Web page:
As mental health awareness grows, so does representation in popular media. Though representation in this arena has a troubled past and even a troubled present in film — see: “Split” — some television characters are making strides to destigmatize mental disorders.
“BoJack Horseman,” Netflix’s first foray into the packed field of adult animated comedy, surprised viewers when it arrived in 2014 with a willingness to dive deep into the reality behind mental illness. Hidden behind the friendly exterior of a world co-inhabited by goofy humans and anthropomorphic animals lies brutally truthful depictions of humanity. The greatest example is the title character, an immensely relatable horse who deals with debilitating depression. The show doesn’t hesitate to deal with the very real consequences of BoJack’s depression, creating a somber tone unexpected from an animated comedy.
Like “BoJack Horseman,” “Crazy Ex-Girlfriend” excellently balances a tightrope between laugh-out-loud comedy and true-to-life representations of mental illness. Rebecca Bunch, played by Rachel Bloom, is the so-called crazy ex — “it’s a sexist term!” — diagnosed with Borderline Personality Disorder. The show does a wonderful job of destigmatizing depression and anxiety and portraying them as human rather than irregular. Bunch visits a therapist regularly, and it’s refreshingly treated as just a part of life. The show’s frequent musical numbers probably take place in Bunch’s mind, but they’re handled deftly by the writers, leaving “Crazy Ex-Girlfriend” not only one of television’s best shows, but also one of the most layered depictions of mental illness in media.
“Jessica Jones,” a Netflix series set in the Marvel Universe, has been praised since its 2015 release for the portrayal of its spunky female protagonist and the trauma that left her with Post-Traumatic Stress Disorder. Though Marvel touched on the topic of PTSD in “Iron Man 3,” the media giant dives in headfirst with Jessica, who doesn’t shy away from using direct language in reference to her past. Underneath her tough exterior, Jessica is both fragile and emotionally damaged. She has panic attacks when confronting traumatic memories and locations, frequently downs hard liquor and even has a mantra she repeats during times of stress. Despite all this, Jessica continually refuses to let her past define her, demonstrating the resilience of trauma survivors and the superhuman strength they all possess.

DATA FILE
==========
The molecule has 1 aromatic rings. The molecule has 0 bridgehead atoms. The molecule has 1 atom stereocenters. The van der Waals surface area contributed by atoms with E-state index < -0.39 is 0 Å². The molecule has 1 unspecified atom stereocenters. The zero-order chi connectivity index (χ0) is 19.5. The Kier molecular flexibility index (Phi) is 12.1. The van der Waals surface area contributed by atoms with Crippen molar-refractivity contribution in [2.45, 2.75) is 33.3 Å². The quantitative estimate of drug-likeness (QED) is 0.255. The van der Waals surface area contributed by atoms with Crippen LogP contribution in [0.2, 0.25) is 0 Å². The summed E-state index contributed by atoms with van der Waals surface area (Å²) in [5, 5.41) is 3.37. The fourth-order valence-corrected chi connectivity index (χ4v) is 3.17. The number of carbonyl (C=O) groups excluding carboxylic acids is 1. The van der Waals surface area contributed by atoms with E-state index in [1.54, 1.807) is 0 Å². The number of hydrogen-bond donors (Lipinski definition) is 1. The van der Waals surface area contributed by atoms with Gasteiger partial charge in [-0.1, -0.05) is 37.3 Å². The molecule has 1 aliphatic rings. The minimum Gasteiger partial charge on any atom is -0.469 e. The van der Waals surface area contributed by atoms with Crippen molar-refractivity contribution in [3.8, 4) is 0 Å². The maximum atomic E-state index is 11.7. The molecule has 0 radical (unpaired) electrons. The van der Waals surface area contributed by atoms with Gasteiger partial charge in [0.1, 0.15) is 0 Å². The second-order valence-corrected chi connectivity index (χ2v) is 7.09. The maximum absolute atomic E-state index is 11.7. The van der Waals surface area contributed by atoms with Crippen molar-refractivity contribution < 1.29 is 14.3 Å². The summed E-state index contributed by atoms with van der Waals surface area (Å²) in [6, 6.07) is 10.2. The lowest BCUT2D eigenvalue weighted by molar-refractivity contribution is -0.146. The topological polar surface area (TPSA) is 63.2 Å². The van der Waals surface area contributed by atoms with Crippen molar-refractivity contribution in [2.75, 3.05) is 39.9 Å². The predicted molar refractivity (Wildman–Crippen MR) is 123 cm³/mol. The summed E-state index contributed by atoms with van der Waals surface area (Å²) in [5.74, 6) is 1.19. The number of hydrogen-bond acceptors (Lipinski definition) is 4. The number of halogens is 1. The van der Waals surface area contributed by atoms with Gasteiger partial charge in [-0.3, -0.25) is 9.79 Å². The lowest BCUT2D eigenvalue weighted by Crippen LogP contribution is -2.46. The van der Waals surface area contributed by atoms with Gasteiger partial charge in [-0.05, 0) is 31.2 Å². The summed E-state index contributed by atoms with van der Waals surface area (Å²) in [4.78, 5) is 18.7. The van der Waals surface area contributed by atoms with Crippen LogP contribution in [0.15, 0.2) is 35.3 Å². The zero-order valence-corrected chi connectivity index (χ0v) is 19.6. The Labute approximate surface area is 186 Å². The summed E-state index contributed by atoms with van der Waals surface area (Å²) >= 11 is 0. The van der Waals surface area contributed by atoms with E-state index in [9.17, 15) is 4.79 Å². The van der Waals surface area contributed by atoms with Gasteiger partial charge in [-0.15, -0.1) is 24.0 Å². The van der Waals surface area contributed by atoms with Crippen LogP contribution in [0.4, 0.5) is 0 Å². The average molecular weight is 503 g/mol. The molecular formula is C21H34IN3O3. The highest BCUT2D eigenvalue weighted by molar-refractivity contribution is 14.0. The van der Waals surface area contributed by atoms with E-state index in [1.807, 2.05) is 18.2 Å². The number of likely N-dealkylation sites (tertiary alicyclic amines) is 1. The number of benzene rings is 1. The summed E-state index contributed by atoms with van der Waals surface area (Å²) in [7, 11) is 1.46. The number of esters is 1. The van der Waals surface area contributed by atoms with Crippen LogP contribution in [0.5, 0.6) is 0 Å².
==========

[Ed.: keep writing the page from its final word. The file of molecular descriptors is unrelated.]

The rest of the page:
In the weeks following the release of Netflix’s adaptation of Jay Asher’s popular 2007 YA novel, “Thirteen Reasons Why,” the suicide of main character Hannah Baker led many to wonder about the implications of such a graphic depiction on-screen. Experts and mental health educators criticized the show for its insensitivity, as the show might have brought up painful memories for others who suffer from depression. According to a study published this summer at JAMA Internal Medicine, the cry for trigger warnings might have been warranted: internet searches for suicide, correlated with suicide rates, have skyrocketed since the show’s premiere.
Frank and Liam Gallagher
“Shameless” is acclaimed for its depictions of resilience in the face of poverty on the South Side of Chicago. The setting affects the circumstances the Gallagher family endures, but most of the show’s many calamities revolve around Frank’s substance abuse, and the pressures it puts on his family. Frank Gallagher is hilariously, and often heartbreakingly, played by William H. Macy, one of the most frustrating characters on television. Again and again, he demonstrates an utter lack of restraint to the peril of his family, which shows how devastating alcoholism can be. Though the show comedically portrays the aftermath of many of his actions, it doesn’t shy away from serious reflections when the stakes are high.